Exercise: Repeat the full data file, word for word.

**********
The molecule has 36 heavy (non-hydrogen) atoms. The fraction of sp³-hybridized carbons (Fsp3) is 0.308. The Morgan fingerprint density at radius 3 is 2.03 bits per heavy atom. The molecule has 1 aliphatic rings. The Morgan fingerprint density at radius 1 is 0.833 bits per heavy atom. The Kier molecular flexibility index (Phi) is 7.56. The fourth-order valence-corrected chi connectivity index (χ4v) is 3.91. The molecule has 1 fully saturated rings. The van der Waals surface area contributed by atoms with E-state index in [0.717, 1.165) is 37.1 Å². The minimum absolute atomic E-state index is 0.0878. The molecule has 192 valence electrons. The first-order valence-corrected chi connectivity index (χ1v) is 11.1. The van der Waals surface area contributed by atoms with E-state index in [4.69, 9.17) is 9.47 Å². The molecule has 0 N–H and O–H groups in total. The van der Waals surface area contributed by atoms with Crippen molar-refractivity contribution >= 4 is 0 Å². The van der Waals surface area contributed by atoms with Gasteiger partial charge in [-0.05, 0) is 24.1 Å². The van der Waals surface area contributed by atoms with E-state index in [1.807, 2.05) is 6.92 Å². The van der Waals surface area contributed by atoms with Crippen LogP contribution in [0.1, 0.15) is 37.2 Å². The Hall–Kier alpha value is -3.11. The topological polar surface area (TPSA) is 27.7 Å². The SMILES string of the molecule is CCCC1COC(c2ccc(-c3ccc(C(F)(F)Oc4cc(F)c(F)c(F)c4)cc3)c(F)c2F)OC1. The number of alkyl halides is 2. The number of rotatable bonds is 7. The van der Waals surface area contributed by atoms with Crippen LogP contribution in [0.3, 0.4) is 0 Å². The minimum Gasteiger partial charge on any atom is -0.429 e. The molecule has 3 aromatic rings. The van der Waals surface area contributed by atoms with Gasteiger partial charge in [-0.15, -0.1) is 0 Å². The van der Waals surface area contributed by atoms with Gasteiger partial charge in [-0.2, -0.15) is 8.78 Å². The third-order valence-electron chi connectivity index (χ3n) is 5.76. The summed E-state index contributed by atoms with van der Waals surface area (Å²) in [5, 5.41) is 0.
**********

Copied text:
The molecule has 36 heavy (non-hydrogen) atoms. The fraction of sp³-hybridized carbons (Fsp3) is 0.308. The Morgan fingerprint density at radius 3 is 2.03 bits per heavy atom. The molecule has 1 aliphatic rings. The Morgan fingerprint density at radius 1 is 0.833 bits per heavy atom. The Kier molecular flexibility index (Phi) is 7.56. The fourth-order valence-corrected chi connectivity index (χ4v) is 3.91. The molecule has 1 fully saturated rings. The van der Waals surface area contributed by atoms with E-state index in [0.717, 1.165) is 37.1 Å². The minimum absolute atomic E-state index is 0.0878. The molecule has 192 valence electrons. The first-order valence-corrected chi connectivity index (χ1v) is 11.1. The van der Waals surface area contributed by atoms with E-state index in [4.69, 9.17) is 9.47 Å². The molecule has 0 N–H and O–H groups in total. The van der Waals surface area contributed by atoms with Crippen molar-refractivity contribution >= 4 is 0 Å². The van der Waals surface area contributed by atoms with Gasteiger partial charge in [-0.05, 0) is 24.1 Å². The van der Waals surface area contributed by atoms with E-state index in [1.807, 2.05) is 6.92 Å². The van der Waals surface area contributed by atoms with Crippen LogP contribution in [0.1, 0.15) is 37.2 Å². The Hall–Kier alpha value is -3.11. The topological polar surface area (TPSA) is 27.7 Å². The SMILES string of the molecule is CCCC1COC(c2ccc(-c3ccc(C(F)(F)Oc4cc(F)c(F)c(F)c4)cc3)c(F)c2F)OC1. The number of alkyl halides is 2. The number of rotatable bonds is 7. The van der Waals surface area contributed by atoms with Crippen LogP contribution in [0.3, 0.4) is 0 Å². The minimum Gasteiger partial charge on any atom is -0.429 e. The molecule has 3 aromatic rings. The van der Waals surface area contributed by atoms with Gasteiger partial charge in [-0.15, -0.1) is 0 Å². The van der Waals surface area contributed by atoms with Gasteiger partial charge in [-0.2, -0.15) is 8.78 Å². The third-order valence-electron chi connectivity index (χ3n) is 5.76. The summed E-state index contributed by atoms with van der Waals surface area (Å²) in [5, 5.41) is 0.